Chris: Okay, so today’s question comes from Shane. Not the same Shane, a different Shane.
Sarah: So many Shanes! What are we going to do?
Chris: It’s raining Shanes. Shane’s question pertains to concept art and portfolio submissions and he says, “I know there has been a huge blur between concept art and promotional illustration in recent years. But when putting together a portfolio for concept work, is it better to have more polished promo pieces or more loose design sketches. I guess I could throw in model sheets too. I assume it’s best to cover all bases if possible but I thought I’d ask if there was anything specific that may showcase appealing skills/work more so than others.”
Sarah: If you’re trying to get like book cover work, model sheets aren’t going to go very far.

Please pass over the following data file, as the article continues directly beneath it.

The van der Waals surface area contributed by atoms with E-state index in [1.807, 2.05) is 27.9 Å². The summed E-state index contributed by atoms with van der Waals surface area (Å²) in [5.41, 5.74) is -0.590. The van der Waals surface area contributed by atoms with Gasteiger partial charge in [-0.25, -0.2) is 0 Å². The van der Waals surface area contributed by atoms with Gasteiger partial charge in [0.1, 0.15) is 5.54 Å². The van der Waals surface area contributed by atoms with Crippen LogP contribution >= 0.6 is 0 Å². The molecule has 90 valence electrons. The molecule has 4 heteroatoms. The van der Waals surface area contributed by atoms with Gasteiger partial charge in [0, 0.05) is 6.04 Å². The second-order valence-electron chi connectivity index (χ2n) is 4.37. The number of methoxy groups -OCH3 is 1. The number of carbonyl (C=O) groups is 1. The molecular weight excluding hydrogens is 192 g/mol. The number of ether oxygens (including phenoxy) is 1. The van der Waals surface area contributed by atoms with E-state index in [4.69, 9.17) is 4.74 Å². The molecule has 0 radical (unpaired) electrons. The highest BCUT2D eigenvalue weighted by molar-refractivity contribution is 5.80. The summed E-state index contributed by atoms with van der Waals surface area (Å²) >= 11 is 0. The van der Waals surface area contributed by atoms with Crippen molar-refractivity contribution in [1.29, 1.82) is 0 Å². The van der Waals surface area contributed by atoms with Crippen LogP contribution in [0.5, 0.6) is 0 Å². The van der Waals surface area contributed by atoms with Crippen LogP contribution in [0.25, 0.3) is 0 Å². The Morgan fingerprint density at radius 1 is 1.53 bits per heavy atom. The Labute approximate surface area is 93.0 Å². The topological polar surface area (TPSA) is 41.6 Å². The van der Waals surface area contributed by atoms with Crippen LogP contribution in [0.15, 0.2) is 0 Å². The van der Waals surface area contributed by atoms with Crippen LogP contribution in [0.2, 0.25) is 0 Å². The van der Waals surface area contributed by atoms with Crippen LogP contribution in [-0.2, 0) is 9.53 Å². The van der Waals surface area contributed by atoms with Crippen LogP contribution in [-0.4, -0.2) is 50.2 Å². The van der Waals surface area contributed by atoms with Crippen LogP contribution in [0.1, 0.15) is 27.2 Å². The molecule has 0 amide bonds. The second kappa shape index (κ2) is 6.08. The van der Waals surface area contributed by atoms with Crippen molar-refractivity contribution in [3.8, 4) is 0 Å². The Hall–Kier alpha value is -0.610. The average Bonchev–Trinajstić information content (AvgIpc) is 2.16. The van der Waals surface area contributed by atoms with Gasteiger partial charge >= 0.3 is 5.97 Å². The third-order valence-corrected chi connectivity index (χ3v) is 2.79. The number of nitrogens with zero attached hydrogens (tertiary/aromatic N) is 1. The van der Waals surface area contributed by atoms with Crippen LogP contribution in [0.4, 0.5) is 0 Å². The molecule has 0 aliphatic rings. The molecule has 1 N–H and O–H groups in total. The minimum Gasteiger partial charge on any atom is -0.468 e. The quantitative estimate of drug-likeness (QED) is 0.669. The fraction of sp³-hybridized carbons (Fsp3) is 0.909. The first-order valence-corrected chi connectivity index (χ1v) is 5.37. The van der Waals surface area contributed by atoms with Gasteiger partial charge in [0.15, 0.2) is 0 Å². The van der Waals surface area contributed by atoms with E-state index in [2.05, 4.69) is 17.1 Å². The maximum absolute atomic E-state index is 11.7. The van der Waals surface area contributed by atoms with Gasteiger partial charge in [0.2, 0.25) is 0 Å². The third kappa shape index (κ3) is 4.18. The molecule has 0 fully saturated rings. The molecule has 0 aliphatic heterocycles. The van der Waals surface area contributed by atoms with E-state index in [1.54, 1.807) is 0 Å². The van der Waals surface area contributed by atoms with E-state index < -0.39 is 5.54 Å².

Sarah: Um, they’re going to be really confused. So I would say, it’s just tailoring your portfolio to the job that you’re applying for or organizing your site in a way that is separated into different sections so they can easily navigate what they’re looking for. They being a perspective employer. So for instance on my website, I have an illustration section and a visual development section because my agent actually requested this because I actually use my website more for applying for book jobs, so I needed to make sure my site had all of the pieces that apply to book cover work. Front and center, in a section that was separated from my character modeling and prop stuff. The job you’re applying for, what they employer is looking for a lot of times this is very articulated in the website. It will say straight up what they want, if they say they want figure drawing, then have a section on your site which I have on mine called ‘sketch book,’ and within that I kind of dump weird different explorations of drawings or I think I have a few watercolor looking pieces which has actually gotten me work where the publisher has seen it and were like, “What’s this style? This applies to what I’m looking for.” If you’re not very strong at doing model sheets, I wouldn’t include them because that’s something you need to work on. And what’s going to happen is, an employer is going to look through your work and they’re going to see these weaker things and they’re going to be like, “This person isn’t as reliable as I thought,” even if it had nothing to do with what you were applying for, they’re going to see it and start questioning your ability. That’s where it gets problematic, so having a person kind of check you I think is helpful whether that’s on the forums or at Oatley Academy, or a friend or whomever. For me, it’s definitely helpful to have someone there to be honest with my work and say, “Ah, I wouldn’t really put that up,” or “Ah, maybe you should do this before you put it up,” or “Ah, I wouldn’t include it.” So having that kind of objective third party to give you feedback before you apply I think is really important.